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July 26, 2012
An Alzheimer's Update: Amyloid Lives?
There's a good state-of-the-field post over at Chemiotics on Alzheimer's, in the wake of the bapineuzumab news the other day.
Of particular interest is the recent finding by deCODE and Genentech researchers that there's a mutation in the Alzheimer's precursor protein (APP) that actually seems to be protective against the disease. There are several APP mutations that are known to bring on amyloid-driven Alzheimer's at much earlier ages, but seeing one that goes the other way does lend more support to the idea that amyloid really is a causative agent:
The mutation seems to put a brake on the milder mental deterioration that most elderly people experience. Carriers are about 7.5 times more likely than non-carriers to reach the age of 85 without suffering major cognitive decline, such as memory loss. They also perform better on the cognitive tests that are administered thrice yearly to Icelanders who live in nursing homes.
For Stefánsson, this suggests that Alzheimer’s disease and cognitive decline are two sides of the same coin, with a common cause — the build-up of amyloid-β plaques in the brain, something seen to a lesser degree in elderly people who do not develop full-blown Alzheimer’s. “Pathologists have always suspected that there was a substantial overlap between Alzheimer’s disease and normal age-related changes,” says Stefánsson. A drug that mimics the effects of the mutation, he says, would have the potential both to slow cognitive decline and to prevent Alzheimer’s.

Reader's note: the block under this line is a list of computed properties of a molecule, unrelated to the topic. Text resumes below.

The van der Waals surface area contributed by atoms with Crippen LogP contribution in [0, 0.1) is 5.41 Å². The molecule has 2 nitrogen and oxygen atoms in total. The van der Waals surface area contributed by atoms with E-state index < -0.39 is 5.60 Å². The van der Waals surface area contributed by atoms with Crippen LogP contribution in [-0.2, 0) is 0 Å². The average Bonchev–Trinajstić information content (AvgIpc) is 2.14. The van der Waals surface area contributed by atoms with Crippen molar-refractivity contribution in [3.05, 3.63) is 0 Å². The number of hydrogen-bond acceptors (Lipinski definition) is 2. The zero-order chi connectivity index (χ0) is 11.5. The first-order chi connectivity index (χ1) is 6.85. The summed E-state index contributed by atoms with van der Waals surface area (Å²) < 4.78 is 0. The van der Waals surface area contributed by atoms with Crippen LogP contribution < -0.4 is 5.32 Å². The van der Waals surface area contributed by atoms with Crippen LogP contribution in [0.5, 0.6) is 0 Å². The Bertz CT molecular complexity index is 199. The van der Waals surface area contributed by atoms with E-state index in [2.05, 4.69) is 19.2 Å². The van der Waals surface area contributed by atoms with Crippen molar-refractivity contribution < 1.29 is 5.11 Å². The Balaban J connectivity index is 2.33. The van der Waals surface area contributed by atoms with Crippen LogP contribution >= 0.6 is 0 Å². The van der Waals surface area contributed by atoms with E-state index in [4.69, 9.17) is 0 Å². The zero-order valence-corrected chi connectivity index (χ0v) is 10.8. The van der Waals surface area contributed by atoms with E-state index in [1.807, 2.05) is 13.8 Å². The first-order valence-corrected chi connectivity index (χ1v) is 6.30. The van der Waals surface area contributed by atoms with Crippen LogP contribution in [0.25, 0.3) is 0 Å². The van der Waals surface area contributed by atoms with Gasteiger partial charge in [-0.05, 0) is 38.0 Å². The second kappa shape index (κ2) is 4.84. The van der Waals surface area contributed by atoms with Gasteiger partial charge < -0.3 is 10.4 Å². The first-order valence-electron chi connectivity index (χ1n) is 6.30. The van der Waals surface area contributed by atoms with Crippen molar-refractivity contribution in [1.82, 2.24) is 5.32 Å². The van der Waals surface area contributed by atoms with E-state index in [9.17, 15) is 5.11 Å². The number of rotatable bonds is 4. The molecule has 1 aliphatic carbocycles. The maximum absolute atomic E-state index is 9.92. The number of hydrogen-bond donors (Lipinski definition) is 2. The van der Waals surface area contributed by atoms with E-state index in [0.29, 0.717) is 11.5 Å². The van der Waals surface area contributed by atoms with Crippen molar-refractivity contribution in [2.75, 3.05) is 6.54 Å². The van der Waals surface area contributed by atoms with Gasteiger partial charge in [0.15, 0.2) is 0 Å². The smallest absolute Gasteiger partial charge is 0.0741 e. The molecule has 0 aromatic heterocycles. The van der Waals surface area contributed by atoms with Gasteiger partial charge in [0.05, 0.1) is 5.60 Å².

Stefánsson and his team discovered that the mutation introduces a single amino-acid alteration to APP. This amino acid is close to the site where an enzyme called β-secretase 1 (BACE1) ordinarily snips APP into smaller amyloid-β chunks — and the alteration is enough to reduce the enzyme’s efficiency.
The flip side of this news is that targeting beta-secretase has already been the subject of a huge amount of work in the drug industry. That's good, in that we're not exactly starting from scratch, but that's bad, since the lack of success so far shows you that it's not exactly an easy thing to do. But there are still plenty of people taking cracks at it - CoMentis and Astellas have a compound in development, as do Merck, Lilly, Takeda, and others. Here's hoping that something from this class finally works out, and that this latest result isn't a red herring from a small mutation population.
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